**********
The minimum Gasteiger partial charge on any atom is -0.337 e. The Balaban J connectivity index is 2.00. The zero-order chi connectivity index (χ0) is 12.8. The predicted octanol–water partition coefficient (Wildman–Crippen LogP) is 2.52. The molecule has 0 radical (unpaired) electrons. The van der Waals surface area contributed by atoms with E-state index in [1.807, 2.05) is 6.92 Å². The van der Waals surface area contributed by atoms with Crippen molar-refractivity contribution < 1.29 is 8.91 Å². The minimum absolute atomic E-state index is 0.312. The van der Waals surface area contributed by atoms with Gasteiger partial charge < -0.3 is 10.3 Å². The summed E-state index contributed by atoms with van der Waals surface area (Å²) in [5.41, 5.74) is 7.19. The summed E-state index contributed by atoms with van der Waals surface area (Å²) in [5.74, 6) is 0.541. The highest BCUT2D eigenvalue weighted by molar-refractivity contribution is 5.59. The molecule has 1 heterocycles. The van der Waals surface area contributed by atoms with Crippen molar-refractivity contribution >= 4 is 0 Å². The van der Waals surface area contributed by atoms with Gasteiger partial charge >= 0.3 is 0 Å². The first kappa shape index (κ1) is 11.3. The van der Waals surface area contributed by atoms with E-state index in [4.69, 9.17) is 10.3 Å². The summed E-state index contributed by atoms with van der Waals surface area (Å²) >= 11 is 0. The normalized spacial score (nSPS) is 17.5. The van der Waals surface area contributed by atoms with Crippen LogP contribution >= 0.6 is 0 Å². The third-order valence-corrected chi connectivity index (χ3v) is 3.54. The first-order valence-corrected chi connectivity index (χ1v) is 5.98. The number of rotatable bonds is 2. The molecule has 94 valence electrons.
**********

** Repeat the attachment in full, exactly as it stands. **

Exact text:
The minimum Gasteiger partial charge on any atom is -0.337 e. The Balaban J connectivity index is 2.00. The zero-order chi connectivity index (χ0) is 12.8. The predicted octanol–water partition coefficient (Wildman–Crippen LogP) is 2.52. The molecule has 0 radical (unpaired) electrons. The van der Waals surface area contributed by atoms with E-state index in [1.807, 2.05) is 6.92 Å². The van der Waals surface area contributed by atoms with Crippen molar-refractivity contribution < 1.29 is 8.91 Å². The minimum absolute atomic E-state index is 0.312. The van der Waals surface area contributed by atoms with Gasteiger partial charge < -0.3 is 10.3 Å². The summed E-state index contributed by atoms with van der Waals surface area (Å²) in [5.41, 5.74) is 7.19. The summed E-state index contributed by atoms with van der Waals surface area (Å²) in [5.74, 6) is 0.541. The highest BCUT2D eigenvalue weighted by molar-refractivity contribution is 5.59. The molecule has 1 heterocycles. The van der Waals surface area contributed by atoms with Crippen molar-refractivity contribution >= 4 is 0 Å². The van der Waals surface area contributed by atoms with Gasteiger partial charge >= 0.3 is 0 Å². The first kappa shape index (κ1) is 11.3. The van der Waals surface area contributed by atoms with E-state index in [4.69, 9.17) is 10.3 Å². The summed E-state index contributed by atoms with van der Waals surface area (Å²) >= 11 is 0. The normalized spacial score (nSPS) is 17.5. The van der Waals surface area contributed by atoms with Crippen LogP contribution >= 0.6 is 0 Å². The third-order valence-corrected chi connectivity index (χ3v) is 3.54. The first-order valence-corrected chi connectivity index (χ1v) is 5.98. The number of rotatable bonds is 2. The molecule has 94 valence electrons.